In this talk, sax will be examining poems of outrage, witness, and healing and trying to ascertain what it is about an occasional poem that makes it outlast its particular occasion? Why do some poems remain urgent and essential for generations while others do their work and then fade into obscurity? We’ll study poems that mine the archive of memory as well as the newspaper and newsfeed for material, poems with blood in them, poems that speak back to the immediacy of the world and also manage to stand the test of time.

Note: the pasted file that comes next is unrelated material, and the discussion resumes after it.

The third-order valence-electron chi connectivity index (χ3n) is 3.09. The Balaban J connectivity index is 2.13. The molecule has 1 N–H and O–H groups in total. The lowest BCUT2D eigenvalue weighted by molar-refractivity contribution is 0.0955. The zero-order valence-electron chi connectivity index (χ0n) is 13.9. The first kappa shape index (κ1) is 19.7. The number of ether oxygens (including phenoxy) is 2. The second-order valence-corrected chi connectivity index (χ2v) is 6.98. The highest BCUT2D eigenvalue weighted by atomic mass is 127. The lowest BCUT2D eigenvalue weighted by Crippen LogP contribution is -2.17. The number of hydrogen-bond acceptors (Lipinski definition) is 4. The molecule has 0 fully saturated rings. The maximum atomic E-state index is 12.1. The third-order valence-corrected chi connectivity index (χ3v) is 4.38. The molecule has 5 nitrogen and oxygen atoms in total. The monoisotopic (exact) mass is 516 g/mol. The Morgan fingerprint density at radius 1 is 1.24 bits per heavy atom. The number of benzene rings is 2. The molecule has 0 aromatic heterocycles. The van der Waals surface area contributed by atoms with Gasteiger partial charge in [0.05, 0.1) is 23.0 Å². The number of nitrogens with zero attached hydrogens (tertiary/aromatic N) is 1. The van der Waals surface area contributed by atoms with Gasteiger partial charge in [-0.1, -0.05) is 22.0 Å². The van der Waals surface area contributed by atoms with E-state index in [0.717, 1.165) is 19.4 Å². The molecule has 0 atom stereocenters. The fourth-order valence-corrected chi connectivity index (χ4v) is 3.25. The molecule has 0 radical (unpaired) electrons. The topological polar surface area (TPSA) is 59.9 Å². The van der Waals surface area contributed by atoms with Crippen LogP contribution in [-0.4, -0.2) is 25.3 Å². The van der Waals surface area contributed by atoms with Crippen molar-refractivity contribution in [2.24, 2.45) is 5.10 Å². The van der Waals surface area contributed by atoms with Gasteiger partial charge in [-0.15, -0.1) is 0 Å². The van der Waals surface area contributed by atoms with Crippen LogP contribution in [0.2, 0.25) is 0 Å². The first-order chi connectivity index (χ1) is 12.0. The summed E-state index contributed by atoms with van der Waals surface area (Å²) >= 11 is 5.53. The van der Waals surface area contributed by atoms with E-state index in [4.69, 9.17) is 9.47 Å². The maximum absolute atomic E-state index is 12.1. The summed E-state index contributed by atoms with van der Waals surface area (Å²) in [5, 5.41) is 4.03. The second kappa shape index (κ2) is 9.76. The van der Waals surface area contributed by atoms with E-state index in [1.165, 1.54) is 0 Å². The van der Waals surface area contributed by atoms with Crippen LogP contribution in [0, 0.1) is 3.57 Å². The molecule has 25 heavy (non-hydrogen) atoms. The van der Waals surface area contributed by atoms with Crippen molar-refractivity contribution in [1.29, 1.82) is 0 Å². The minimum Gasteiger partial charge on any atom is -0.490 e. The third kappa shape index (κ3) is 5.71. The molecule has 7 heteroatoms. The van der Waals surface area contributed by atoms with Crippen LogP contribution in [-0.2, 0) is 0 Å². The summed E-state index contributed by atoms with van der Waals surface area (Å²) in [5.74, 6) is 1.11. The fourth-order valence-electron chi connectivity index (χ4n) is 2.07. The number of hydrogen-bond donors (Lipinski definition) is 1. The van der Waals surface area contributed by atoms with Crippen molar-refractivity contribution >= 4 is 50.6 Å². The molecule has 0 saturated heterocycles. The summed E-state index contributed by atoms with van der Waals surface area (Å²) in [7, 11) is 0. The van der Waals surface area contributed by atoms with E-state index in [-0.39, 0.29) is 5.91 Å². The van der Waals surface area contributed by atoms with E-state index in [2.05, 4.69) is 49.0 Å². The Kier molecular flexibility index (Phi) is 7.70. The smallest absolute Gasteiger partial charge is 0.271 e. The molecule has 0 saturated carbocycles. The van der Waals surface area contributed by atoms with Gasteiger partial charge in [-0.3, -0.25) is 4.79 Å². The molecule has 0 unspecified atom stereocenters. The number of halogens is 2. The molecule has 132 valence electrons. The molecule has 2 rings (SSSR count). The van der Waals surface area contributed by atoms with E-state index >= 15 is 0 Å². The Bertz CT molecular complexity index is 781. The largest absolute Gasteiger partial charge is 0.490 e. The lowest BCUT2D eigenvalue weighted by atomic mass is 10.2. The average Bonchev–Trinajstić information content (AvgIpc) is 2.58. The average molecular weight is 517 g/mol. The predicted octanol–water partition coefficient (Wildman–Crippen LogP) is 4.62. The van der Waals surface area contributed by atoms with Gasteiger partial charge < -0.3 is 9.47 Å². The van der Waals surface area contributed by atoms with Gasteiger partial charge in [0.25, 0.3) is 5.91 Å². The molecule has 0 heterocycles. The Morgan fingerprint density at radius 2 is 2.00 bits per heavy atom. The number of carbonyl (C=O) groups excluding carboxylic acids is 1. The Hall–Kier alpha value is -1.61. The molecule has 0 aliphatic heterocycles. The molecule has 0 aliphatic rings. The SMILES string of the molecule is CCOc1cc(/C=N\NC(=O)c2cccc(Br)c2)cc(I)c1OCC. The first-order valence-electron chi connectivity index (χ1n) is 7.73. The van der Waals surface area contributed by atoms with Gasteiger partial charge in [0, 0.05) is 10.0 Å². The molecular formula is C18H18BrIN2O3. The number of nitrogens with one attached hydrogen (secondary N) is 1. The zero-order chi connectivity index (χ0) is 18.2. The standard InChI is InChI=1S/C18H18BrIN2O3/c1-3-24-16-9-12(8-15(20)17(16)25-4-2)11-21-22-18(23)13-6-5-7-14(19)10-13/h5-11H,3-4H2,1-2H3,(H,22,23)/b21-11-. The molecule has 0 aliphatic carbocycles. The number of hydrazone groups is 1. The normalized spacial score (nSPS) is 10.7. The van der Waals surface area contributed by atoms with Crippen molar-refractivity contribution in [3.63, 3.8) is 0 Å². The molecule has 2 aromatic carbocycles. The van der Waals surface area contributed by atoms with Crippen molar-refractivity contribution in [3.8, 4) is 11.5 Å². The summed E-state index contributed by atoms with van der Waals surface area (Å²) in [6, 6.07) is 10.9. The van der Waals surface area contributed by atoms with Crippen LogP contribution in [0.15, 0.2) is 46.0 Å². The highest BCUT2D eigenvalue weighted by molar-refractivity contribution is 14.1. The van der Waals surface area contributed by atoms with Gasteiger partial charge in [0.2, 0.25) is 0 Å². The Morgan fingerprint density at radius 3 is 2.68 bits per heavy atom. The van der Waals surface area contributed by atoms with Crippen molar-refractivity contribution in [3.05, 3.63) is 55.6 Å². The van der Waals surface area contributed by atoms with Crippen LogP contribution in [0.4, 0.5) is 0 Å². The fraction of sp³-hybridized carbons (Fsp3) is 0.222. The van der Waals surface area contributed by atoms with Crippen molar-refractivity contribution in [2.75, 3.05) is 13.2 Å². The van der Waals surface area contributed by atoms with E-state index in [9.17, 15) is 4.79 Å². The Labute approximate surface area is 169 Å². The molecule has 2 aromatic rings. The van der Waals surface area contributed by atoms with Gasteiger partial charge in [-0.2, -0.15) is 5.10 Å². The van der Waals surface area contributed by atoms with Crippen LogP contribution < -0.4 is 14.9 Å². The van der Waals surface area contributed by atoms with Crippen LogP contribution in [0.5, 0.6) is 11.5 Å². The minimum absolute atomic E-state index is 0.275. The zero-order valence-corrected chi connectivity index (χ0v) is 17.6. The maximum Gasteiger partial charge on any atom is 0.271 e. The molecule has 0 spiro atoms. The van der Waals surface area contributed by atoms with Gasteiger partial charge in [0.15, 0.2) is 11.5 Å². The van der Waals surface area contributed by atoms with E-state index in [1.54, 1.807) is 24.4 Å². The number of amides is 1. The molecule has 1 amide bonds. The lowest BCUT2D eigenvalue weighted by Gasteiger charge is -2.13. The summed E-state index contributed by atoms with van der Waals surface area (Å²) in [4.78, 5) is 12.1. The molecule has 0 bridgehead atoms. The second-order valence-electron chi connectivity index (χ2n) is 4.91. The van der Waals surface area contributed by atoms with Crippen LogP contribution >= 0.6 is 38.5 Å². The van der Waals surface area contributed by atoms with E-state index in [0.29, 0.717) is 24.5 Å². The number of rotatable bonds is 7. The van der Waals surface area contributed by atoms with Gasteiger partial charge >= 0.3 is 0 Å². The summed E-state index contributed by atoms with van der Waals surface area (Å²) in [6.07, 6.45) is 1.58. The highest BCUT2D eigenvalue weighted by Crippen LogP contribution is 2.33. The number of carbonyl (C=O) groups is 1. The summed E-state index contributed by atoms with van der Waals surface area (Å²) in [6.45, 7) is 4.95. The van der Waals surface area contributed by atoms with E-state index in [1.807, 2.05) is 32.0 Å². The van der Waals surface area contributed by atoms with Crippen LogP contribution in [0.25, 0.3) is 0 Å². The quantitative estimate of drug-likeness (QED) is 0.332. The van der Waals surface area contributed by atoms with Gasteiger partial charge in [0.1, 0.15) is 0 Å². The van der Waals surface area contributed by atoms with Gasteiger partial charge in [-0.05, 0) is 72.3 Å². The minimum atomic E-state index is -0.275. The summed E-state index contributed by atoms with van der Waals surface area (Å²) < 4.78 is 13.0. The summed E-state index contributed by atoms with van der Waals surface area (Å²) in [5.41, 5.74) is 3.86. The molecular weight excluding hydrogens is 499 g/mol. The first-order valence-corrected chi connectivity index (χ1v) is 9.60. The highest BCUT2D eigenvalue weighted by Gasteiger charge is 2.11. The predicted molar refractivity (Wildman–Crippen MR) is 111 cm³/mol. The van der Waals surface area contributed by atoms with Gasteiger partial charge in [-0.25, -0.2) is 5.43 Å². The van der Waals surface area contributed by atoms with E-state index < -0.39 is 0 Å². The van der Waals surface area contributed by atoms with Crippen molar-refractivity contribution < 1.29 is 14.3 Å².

sam sax is the author of Madness (Penguin, 2017), winner of The National Poetry Series Selected, and Bury It (Wesleyan University Press, 2018), winner of the James Laughlin Award from the Academy of American Poets. He’s received fellowships from the National Endowment for the Arts, Lambda Literary, and the MacDowell Colony. He’s the two-time Bay Area Grand Slam Champion and winner of the 2016 Iowa Review Award and The Gulf Coast Prize. His poems have appeared in Buzzfeed, The New York Times, Poetry Magazine, Tin House, and other journals. He’s the poetry editor at BOAAT Press.
“Poetry is the way we help give name to the nameless so it can be thought. The farthest horizons of our hopes and fears are cobbled by our poems, carved from the rock experiences of our daily lives.”—Audre Lorde